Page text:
NASHVILLE, Tennessee–In an exclusive interview with The Tennessee Star on Saturday, State Senator Mae Beavers (R-Mt. Juliet), one of three announced candidates for the Republican gubernatorial nomination in 2018, said that civil asset forfeiture is a prime example of the doctrine of unintended consequences.
“Civil asset forfeiture is a prime example of how the doctrine of unintended consequences can skew public policy, particularly when bad policy results get locked in place by bureaucrats who become addicted to a funding source that is fundamentally unfair,” Beavers told The Star.
Beavers was at Nashville’s Hermitage Hotel downtown attending an event co-sponsored by the Tennessee Republican Assembly that featured a speech by Bryce W. McKenzie titled “Civil Asset Forfeiture: A Threat to Property Rights.”
“Taking money and property that criminals obtain through illegal activity sounds like a good idea until aggressive policing takes money and property from people who are supposedly innocent until proven guilty under our system of justice. We can’t allow the ‘good’ idea of depriving criminals from their ill gotten gains to pervert our system into policy for profit, where prosecutions that produce profit for law enforcement are given priority over other criminal investigations and prosecutions,” Beavers said.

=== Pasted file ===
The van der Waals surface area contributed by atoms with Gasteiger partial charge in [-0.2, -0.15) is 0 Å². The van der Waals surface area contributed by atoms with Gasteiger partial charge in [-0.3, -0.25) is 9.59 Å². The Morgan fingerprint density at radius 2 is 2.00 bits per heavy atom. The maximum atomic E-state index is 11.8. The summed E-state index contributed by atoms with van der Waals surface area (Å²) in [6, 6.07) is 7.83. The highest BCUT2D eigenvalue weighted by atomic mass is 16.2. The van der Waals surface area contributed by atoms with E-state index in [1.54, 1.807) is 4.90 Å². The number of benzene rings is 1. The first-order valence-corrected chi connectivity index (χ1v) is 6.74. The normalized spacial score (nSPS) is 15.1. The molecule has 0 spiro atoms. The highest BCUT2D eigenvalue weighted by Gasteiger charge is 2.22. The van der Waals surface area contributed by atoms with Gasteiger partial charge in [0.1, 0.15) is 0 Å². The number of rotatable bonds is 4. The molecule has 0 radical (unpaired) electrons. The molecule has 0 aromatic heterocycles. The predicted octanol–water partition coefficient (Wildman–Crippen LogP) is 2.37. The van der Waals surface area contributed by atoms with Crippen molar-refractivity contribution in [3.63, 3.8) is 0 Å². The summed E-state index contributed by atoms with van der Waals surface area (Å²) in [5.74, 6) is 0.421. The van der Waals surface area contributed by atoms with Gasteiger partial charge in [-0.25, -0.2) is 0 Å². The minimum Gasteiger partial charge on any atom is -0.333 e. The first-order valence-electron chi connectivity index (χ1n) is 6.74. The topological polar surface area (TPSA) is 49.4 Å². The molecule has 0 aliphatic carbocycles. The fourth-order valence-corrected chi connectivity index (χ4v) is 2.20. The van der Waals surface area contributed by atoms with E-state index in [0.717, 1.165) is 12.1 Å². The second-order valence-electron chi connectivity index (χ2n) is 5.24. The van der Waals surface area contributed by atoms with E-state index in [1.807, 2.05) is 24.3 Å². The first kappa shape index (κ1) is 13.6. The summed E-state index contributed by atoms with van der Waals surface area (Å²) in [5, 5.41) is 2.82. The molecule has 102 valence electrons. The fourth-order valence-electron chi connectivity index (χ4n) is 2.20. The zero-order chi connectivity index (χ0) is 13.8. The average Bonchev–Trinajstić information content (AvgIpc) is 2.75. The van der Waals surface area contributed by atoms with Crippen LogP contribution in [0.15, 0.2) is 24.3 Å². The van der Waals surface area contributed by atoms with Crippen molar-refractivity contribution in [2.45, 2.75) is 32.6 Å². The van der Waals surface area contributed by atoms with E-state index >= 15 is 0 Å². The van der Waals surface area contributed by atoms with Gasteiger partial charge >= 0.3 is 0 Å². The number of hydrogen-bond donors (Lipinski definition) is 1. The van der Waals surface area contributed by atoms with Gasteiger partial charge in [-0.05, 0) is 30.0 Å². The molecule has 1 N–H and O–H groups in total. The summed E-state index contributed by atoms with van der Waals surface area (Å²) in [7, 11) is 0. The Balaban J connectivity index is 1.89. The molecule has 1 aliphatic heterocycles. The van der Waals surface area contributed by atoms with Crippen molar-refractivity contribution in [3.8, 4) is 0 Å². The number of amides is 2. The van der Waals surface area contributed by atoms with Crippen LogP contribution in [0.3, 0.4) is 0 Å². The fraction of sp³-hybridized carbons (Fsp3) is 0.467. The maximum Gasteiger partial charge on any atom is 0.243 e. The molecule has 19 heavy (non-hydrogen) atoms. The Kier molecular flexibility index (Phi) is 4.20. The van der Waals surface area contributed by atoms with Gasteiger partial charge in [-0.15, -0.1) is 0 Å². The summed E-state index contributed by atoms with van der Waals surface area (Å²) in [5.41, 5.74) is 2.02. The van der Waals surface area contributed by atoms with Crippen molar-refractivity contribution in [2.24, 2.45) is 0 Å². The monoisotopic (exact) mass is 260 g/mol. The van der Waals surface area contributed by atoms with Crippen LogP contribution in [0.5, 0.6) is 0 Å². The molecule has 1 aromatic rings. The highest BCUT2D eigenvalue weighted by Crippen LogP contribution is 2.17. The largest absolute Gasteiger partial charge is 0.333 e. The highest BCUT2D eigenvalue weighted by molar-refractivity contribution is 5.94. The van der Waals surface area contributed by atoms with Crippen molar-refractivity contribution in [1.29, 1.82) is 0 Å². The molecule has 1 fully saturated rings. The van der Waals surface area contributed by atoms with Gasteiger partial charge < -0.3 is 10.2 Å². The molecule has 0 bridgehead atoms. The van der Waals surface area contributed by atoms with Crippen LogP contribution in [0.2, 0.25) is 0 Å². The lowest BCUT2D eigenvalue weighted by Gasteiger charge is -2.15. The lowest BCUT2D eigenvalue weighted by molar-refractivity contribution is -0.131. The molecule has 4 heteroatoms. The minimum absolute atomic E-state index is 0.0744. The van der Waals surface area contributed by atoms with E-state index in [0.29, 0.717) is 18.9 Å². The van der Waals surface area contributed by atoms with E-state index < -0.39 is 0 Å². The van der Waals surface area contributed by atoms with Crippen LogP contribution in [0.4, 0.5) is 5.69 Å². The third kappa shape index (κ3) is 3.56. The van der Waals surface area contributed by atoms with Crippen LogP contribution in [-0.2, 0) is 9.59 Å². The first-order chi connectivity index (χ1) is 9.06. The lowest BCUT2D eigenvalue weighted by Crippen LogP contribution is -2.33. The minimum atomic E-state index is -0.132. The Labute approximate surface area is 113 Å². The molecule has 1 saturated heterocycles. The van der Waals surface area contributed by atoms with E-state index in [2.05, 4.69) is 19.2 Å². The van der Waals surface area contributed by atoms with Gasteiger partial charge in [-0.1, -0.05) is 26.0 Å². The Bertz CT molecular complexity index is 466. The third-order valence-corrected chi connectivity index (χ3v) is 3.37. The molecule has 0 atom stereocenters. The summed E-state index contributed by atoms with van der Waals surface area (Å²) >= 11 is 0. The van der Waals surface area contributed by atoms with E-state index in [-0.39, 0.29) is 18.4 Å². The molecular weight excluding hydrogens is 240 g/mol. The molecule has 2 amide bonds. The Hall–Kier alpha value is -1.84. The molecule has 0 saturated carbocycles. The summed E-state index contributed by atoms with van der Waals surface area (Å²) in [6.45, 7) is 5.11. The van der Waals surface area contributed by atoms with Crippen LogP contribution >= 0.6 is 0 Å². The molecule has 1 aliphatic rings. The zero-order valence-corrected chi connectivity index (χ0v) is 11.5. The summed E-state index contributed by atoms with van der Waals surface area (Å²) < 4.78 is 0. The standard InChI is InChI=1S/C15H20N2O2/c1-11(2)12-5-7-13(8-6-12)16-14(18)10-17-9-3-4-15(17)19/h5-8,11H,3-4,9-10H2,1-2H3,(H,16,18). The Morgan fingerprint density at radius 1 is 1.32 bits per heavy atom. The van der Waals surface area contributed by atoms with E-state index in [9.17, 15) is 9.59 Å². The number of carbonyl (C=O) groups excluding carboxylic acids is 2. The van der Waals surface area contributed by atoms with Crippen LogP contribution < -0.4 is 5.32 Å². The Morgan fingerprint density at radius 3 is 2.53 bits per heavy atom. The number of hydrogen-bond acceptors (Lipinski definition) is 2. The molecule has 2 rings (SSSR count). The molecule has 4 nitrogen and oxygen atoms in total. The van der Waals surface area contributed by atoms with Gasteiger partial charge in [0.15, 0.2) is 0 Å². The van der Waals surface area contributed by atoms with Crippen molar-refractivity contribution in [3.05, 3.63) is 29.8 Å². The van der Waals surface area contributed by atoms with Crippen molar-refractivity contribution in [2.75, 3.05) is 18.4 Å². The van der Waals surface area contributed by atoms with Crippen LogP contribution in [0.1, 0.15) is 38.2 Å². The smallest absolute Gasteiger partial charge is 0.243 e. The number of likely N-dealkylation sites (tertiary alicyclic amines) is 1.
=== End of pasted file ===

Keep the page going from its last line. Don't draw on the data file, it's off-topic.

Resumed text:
“There may be times where those engaged in criminal activity don’t show up to claim their drugs, weapons, and cash; but where presumptively innocent citizens demand the return of their property from law enforcement officials, the process of returning that property should be transparent, quick, and relatively simple,” she concluded.
Beavers became the third announced candidate for the Republican nomination for governor a week ago Saturday. She joined the other announced candidates, Knoxville businessman Randy Boyd and Williamson County businessman Bill Lee. Three other potential candidates–Congresswoman Diane Black, State Senator Mark Norris (R-Collierville), and Speaker of the House Beth Harwell (R-Nashville)–are considering getting into the race as well.
The Tennessee Star Poll released last week showed that none of the announced or potential candidates have more than 10 percent of the vote among likely Republican primary voters and the race for the GOP’s gubernatorial nomination in 2018 is wide open. The primary will be held in August 2018, more than a year from now.